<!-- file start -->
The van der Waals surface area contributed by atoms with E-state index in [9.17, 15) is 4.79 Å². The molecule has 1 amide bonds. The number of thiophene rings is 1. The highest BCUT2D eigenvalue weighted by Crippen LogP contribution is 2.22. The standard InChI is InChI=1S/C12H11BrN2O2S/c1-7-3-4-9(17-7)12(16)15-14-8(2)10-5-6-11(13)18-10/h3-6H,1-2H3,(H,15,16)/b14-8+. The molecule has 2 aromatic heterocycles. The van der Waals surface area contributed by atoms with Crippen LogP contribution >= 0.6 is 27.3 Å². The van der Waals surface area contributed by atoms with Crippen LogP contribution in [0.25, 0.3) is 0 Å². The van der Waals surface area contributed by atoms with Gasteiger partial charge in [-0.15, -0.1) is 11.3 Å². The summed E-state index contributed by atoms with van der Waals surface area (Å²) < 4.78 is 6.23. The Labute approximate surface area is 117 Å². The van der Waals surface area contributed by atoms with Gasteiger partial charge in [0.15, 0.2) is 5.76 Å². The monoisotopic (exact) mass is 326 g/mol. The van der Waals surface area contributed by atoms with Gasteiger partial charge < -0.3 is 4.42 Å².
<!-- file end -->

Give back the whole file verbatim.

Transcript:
The van der Waals surface area contributed by atoms with E-state index in [9.17, 15) is 4.79 Å². The molecule has 1 amide bonds. The number of thiophene rings is 1. The highest BCUT2D eigenvalue weighted by Crippen LogP contribution is 2.22. The standard InChI is InChI=1S/C12H11BrN2O2S/c1-7-3-4-9(17-7)12(16)15-14-8(2)10-5-6-11(13)18-10/h3-6H,1-2H3,(H,15,16)/b14-8+. The molecule has 2 aromatic heterocycles. The van der Waals surface area contributed by atoms with Crippen LogP contribution >= 0.6 is 27.3 Å². The van der Waals surface area contributed by atoms with Crippen LogP contribution in [0.25, 0.3) is 0 Å². The van der Waals surface area contributed by atoms with Gasteiger partial charge in [-0.15, -0.1) is 11.3 Å². The summed E-state index contributed by atoms with van der Waals surface area (Å²) < 4.78 is 6.23. The Labute approximate surface area is 117 Å². The van der Waals surface area contributed by atoms with Gasteiger partial charge in [0.15, 0.2) is 5.76 Å². The monoisotopic (exact) mass is 326 g/mol. The van der Waals surface area contributed by atoms with Gasteiger partial charge < -0.3 is 4.42 Å².